Now, for Fantasy, I wanted him to seem like the guy who could afford expensive dyes, but he wouldn’t bathe in them (but he probably wants to). I wanted a vibrant red to show that knowing that red can be an aggressive or passionate colour, and is often also associated with danger or sex. Perhaps he has a violent nature, maybe he’s really passionate about something, or perhaps, he really loves to sleep with people. Judging by his body language and expression, some of those traits certainly seem to suit him. The colour most vibrant, the one to stick out the most, is the colour that will say the most about the characters. Secondary colours is just as important, too. The colours chosen, however? It makes him look like a badly decorated christmas tree. The problem is, like Sci-Fi, the lack of contrast and hue (you can barely tell the difference between the boots and the pants). Not only that, but also uncomplimentary colours. Green and red are two completely different colours, as is the case with many other colours. To make them more appealing to the eye, you need to adjust the contrasts between them, making one darker or lighter, and you also need to tone down the vibrance. Since I wanted red to be the primary colour, the vibrancy turned down would be the green colour, etc.

Now, the first step to making the design a bit more interesting is to look up references. I know, not too fun, but you can make it so. I highly recommend getting Pureref for this. While you can have your own design in mind, your own ideas, it always helps to look up references of pictures that inspire you. You’ll find things you would likely never have thought about on your own. The ideas with both Sci-Fi and Fantasy remains the same, but the tweaks made made them already more unique and stand out, and you’re starting to really see the look that you were going for. For Sci-Fi, I kept the strapless look, I even made the skirt form-fitting, and I even kept her boots. The difference was the silhouette. Don’t be afraid to go bold with your designs and shapes! Make them stand out! Chances are they aren’t as bold as you think. Yes, it’s the uncomfortable ‘go outside your comfort zone’ method. Trust me, after a while it won’t be uncomfortable. You’ll just have to believe in yourself and what you’re drawing. If you want to make unique characters, you need to think unique. You might have personally wanted to wear what Sci-Fi wore before, but she is, after all, not you. Even if Sci-fi is a more random design, you are drawing what she would wear, in her settings. Same with Fantasy. He, too, remains the same as before. He has boots, pants, and a shirt, just like before, but this time with more renaissance (?) influence. Instead of an ordinary collar, I gave him frills, hinting about his status, and added them on his sleeves as well. The shirt itself is a peasant blouse, and while I don’t imagine him being a peasant, it’s either saying that he’s more relaxed about the way he dresses, or, he’s not as rich as he’d like to be. For both of them, I also adjusted their hairstyles. I gave Sci-Fi some lovely, long hair with relaxed locks drooping down to enhance that sweet look I was going for. Fantasy got long hair as well, and while it has definitely been taken care off, judging by how slicked back it is, it’s not perfect, and intentionally so. Perhaps he doesn’t care — or maybe he he think it looks good as it is.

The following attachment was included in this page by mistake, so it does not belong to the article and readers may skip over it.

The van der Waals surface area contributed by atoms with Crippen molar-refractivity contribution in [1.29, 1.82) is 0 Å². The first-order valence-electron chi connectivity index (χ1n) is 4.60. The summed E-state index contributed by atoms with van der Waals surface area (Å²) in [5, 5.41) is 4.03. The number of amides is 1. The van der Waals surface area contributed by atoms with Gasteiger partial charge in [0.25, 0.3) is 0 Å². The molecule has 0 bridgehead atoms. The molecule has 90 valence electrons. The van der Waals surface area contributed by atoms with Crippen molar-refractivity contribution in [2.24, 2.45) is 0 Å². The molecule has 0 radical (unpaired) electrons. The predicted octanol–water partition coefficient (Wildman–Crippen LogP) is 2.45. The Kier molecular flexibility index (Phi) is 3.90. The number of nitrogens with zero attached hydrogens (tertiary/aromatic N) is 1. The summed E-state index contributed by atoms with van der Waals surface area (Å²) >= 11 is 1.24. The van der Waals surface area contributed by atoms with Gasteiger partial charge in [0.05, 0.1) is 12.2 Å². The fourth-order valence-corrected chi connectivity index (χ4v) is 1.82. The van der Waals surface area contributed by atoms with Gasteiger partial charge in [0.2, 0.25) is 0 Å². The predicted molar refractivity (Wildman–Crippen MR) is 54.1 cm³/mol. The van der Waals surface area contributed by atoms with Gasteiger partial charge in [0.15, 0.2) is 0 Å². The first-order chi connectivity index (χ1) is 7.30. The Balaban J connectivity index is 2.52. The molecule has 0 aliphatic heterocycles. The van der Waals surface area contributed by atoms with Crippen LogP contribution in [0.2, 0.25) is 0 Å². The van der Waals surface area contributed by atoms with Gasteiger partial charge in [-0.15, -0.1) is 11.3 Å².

Don’t be afraid to make changes if something about the design doesn’t seem right to you. Does Sci-Fi’s dress really need to be sleeveless? Would Fantasy really walk around in a blouse? What would the differences you’ve made say about the characters? Giving Sci-Fi those details makes her look a little more dressed up — perhaps it’s a uniform of some sort?

Think about the limitations you have. If you’re drawing modern or historical characters, you will have to be more careful with how much you change with the look. Would the characters, in their settings, actually wear that? Would it suit the world the live in, does it suit the look you’re going for? Make careful decisions when thinking about this. If you need to make drastic changes, I suggest you start a new drawing entirely. Sometimes it’s better to start fresh to think fresh.

It’s worth mentioning, also, that when looking at references, if it okay to bend the rules, especially if it’s a fantasy or sci-fi setting. Use your references as inspirations, not as a hard must. Go by instinct, even if you have a character in mind!

Notice the repeated patterns. For Sci-Fi, there’s little hard-edged shapes, except around her shoulders and boots. This is why it reminded me of a uniform of some sort — notice, also, how her design has a lot of cut-outs, which is a repeated pattern as well. For Fantasy, I decided to make his design overall more sharp, with a lot of pointed shapes. I made the sleeves loose, to make him look just a little less formal, and with buttons as well for a repeated pattern.